This post is, broadly, about getting what you deserve. In this sense, I won't be discussing anything directly related to research, but this will be about being an academic to some extent. I'll start with a pretty weird experience I had this past week at the Women in the World Summit in New York City. The Summit, which focuses on problems affecting women around the world as well as innovations and triumphs of women, is a fairly exclusive event. Its purpose is to showcase stories of women experiencing and witnessing loss, persecution, trauma and subjugation in an effort to motivate a mostly American audience to take some sort of action towards improving the world for women. I say that it is exclusive primarily because of its cost, which ranges from $50-$300 per day for a three-day event, and the fact that it is a star-studded event featuring numerous big names (Hillary R. Clinton, Angelina Jolie, Meryl Streep, the list goes on) and what my untrained eye would call a gala. In effect, the Summit wants to be a sort of feminist national convention while it is actually somewhat less inclusive or progressive than it presents itself. More on this later.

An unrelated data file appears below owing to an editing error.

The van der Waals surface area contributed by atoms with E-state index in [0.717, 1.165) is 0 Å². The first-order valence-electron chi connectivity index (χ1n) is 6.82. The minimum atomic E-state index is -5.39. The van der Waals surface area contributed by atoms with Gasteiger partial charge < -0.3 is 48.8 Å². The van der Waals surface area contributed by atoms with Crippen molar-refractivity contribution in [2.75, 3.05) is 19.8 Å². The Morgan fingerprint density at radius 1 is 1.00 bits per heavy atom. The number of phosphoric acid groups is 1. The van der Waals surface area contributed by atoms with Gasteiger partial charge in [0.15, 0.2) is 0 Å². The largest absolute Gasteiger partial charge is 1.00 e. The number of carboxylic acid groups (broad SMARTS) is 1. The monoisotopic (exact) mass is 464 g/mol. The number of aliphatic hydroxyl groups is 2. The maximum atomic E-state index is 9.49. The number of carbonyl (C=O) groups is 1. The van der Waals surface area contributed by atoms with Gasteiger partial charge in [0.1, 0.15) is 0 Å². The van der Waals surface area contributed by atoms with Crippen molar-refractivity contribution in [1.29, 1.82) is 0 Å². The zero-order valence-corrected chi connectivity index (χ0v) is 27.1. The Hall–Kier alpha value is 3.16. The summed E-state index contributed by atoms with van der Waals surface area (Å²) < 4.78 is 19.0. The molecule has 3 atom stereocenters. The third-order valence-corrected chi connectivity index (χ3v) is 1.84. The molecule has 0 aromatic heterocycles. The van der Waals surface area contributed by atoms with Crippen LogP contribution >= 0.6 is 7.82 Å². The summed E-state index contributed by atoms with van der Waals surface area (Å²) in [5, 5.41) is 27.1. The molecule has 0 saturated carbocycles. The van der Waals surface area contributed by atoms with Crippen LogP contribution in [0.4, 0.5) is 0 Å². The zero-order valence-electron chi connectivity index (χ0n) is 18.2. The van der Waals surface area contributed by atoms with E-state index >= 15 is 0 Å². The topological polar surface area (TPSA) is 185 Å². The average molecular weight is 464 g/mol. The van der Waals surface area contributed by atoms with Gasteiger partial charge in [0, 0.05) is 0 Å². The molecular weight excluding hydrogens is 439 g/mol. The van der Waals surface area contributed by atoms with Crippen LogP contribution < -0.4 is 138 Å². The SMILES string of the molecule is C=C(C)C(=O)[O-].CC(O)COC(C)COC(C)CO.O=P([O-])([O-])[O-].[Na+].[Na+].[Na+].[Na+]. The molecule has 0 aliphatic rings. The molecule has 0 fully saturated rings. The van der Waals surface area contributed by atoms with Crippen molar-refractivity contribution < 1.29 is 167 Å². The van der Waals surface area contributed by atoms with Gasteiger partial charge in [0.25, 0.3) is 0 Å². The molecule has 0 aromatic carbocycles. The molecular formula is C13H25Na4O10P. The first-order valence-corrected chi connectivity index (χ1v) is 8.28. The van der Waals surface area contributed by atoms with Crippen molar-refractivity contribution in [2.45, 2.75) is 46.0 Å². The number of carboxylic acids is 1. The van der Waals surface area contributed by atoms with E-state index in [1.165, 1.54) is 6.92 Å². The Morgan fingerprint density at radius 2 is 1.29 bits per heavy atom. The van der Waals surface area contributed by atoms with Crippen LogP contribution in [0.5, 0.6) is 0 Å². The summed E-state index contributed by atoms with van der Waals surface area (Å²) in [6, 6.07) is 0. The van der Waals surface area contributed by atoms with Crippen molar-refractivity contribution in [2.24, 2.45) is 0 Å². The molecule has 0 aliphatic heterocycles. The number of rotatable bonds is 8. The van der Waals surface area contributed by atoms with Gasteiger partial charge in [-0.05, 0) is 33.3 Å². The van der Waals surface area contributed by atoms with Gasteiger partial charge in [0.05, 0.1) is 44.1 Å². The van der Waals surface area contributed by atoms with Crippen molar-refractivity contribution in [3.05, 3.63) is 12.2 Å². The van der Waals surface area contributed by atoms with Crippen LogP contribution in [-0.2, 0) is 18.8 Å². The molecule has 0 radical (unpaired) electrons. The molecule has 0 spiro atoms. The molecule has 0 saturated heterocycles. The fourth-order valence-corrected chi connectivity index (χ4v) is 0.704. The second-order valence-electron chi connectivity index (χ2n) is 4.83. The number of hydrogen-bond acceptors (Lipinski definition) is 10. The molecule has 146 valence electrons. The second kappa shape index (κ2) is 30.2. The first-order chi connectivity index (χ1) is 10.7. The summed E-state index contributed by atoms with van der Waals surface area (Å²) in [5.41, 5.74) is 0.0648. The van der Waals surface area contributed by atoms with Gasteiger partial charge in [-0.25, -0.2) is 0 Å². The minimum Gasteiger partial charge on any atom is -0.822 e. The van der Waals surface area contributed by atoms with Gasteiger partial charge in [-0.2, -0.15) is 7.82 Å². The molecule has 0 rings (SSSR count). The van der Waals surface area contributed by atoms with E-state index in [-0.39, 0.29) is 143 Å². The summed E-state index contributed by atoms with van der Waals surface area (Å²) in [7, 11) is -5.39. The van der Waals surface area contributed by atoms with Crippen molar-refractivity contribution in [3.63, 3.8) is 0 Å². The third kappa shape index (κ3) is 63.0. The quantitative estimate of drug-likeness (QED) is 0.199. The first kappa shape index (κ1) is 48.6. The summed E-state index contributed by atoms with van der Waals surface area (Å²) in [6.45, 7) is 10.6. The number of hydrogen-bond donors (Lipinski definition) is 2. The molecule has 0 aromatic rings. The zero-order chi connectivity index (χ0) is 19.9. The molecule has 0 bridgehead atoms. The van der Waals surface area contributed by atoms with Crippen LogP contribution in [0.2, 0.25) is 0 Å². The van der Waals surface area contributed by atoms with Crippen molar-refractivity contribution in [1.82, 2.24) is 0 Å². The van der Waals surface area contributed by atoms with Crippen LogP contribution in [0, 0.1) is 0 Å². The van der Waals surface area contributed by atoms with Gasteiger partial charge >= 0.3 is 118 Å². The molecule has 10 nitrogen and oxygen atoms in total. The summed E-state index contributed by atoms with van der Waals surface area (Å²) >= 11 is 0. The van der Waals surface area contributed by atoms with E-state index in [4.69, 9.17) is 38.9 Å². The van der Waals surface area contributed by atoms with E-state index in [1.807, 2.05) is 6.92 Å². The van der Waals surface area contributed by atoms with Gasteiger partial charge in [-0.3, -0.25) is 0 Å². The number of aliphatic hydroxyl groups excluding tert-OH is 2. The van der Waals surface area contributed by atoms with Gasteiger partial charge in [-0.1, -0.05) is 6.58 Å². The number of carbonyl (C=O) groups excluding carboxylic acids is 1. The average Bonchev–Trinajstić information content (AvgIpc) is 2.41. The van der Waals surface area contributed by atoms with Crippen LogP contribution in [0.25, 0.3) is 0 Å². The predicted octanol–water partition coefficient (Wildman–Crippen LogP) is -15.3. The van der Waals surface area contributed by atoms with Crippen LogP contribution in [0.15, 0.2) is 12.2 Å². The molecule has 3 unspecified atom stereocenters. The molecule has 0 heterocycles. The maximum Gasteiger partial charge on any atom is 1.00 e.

The reason I was able to attend the event (for free) was because I asked to. I decided I wanted to go, contacted some organizers, and sent an email explaining why I and other women at Cornell would benefit from the opportunity. Weeks passed before I heard from organizers and at that point I expected a polite "no". Instead I got a very positive "yes", followed by "we can offer up to 50 tickets". Listen, when I say I was shocked, I was truly mouth agape, high pitched squealing, floored. Their offer further nuances the assertion that the Summit is exclusive, and complicates what I think about the whole event. My point, though, is that through this experience, I was reminded that though I am not entitled to anything and that asking for what I want is the best (only?) way to get anything. I feel extremely grateful for those tickets but at the same time realize that my own feeling of not deserving to attend, due to my lack of funds or social clout or general relevance, would have held me back from even sending that plaintive email. I had a five hour bus ride to NYC to think about the fact that my expectations of what I should and shouldn't have probably hold me (and others!) back from simply asking for what they desire, and that's pretty shitty. Getting to go to the Summit was a good experience, but realizing that my own expectations of what I should and shouldn't have are like a personal roadblock was even better.